Secure Email with Hardware Keys

This is my first post, I will be documenting things like this as I come across them in my personal/professional life. Feedback is welcome in the comments.

Yubikey can store your GPG RSA 4096bit keys, for git signing, SSH authentication, and sign and encrypt messages, which is awesome, but the majority of us use online web mail such as gmail. While gmail supports FIDO U2F authentication for login, it does not support GPG out of the box.

Mailvelope to the rescue.

Mailvelope is an extension for Firefox and Chrome enabling GPG with webmail clients. Up until version 3.0 keys were stored in the browser extension, yikes. But now it can use keys securely stored on your hardware token such as yubikey.

How To:

Assuming you already have keys stored on your yubikey. If not see Dr Duh’s tutorial

Linux: gpgme-json (I had to build from source)

Once you have gpgme-json installed find its location.

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For my installation it was at /usr/local/bin/gpgme-json

Now we have to let Chrome/Firefox access this program. Adding a .json config file in the right place will accomplish this.

Filename: gpgmejson.json

On Windows, the manifest file can be located anywhere in the file system. The application installer must create registry key HKEY_LOCAL_MACHINE\SOFTWARE\Google\Chrome\NativeMessagingHosts\ or HKEY_CURRENT_USER\SOFTWARE\Google\Chrome\NativeMessagingHosts\gpgmejson.json, and set default value of that key to the full path to the manifest file. For example, using the following command:
REG ADD “HKCU\Software\Google\Chrome\NativeMessagingHosts\com.my_company.my_application” /ve /t REG_SZ /d “C:\path\to\gpgmejson.json” /f or using the following .reg file:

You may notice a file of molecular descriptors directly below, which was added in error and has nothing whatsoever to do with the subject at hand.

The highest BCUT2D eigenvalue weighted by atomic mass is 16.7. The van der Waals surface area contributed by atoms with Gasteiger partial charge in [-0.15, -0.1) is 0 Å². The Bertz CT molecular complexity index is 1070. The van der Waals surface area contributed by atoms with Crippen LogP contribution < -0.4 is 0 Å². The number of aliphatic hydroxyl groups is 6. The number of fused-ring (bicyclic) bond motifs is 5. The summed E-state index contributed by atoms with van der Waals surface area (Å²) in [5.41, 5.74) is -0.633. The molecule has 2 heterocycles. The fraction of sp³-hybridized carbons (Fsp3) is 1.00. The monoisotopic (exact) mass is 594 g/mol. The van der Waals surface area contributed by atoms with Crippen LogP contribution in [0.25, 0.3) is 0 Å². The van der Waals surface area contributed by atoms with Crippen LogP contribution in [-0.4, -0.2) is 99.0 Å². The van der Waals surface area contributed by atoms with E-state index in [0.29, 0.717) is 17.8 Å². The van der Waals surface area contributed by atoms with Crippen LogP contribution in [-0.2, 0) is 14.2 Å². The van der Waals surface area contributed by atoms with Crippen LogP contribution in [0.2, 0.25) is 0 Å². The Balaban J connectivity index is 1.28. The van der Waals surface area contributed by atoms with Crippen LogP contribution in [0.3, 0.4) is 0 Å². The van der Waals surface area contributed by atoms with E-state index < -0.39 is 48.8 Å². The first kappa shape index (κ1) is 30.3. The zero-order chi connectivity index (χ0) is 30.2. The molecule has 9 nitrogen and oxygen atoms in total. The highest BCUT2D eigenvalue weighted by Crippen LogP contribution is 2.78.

Windows Registry Editor Version 5.00

OS X (system-wide)Google Chrome: /Library/Google/Chrome/NativeMessagingHosts/gpgmejson.jsonChromium: /Library/Application Support/Chromium/NativeMessagingHosts/gpgmejson.json.json
OS X (user-specific, default path)Google Chrome: ~/Library/Application Support/Google/Chrome/NativeMessagingHosts/gpgmejson.json
Chromium: ~/Library/Application Support/Chromium/NativeMessagingHosts/gpgmejson.json

Linux (system-wide)
Google Chrome: /etc/opt/chrome/native-messaging-hosts/gpgmejson.json
Chromium: /etc/chromium/native-messaging-hosts/gpgmejson.json

Linux (user-specific, default path)
Google Chrome: ~/.config/google-chrome/NativeMessagingHosts/gpgmejson.json
Chromium: ~/.config/chromium/NativeMessagingHosts/gpgmejson.json



The file contents should be the following

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Now Restart your browser.

Go to Mailvelope’s website and install the appropriate browser extension.

Once the extension is installed you’ll see a padlock on the right of your toolbar. Configure your options, and select gnupg instead of opengpg.js

How to use

Open your gmail account and compose a new message.

Click the pencil and paper icon on the right. And enter your secure message.


Click Encrypt

And now Its prompting for my YUBIKEY to be inserted. VERY EXCITING STUFF.

Insert and unlock your Yubikey.

And now you have an encrypted message and your secret keys never left your Yubikey.

Send your message as you normally would, secure in the knowledge that only the intended recipient can read your message.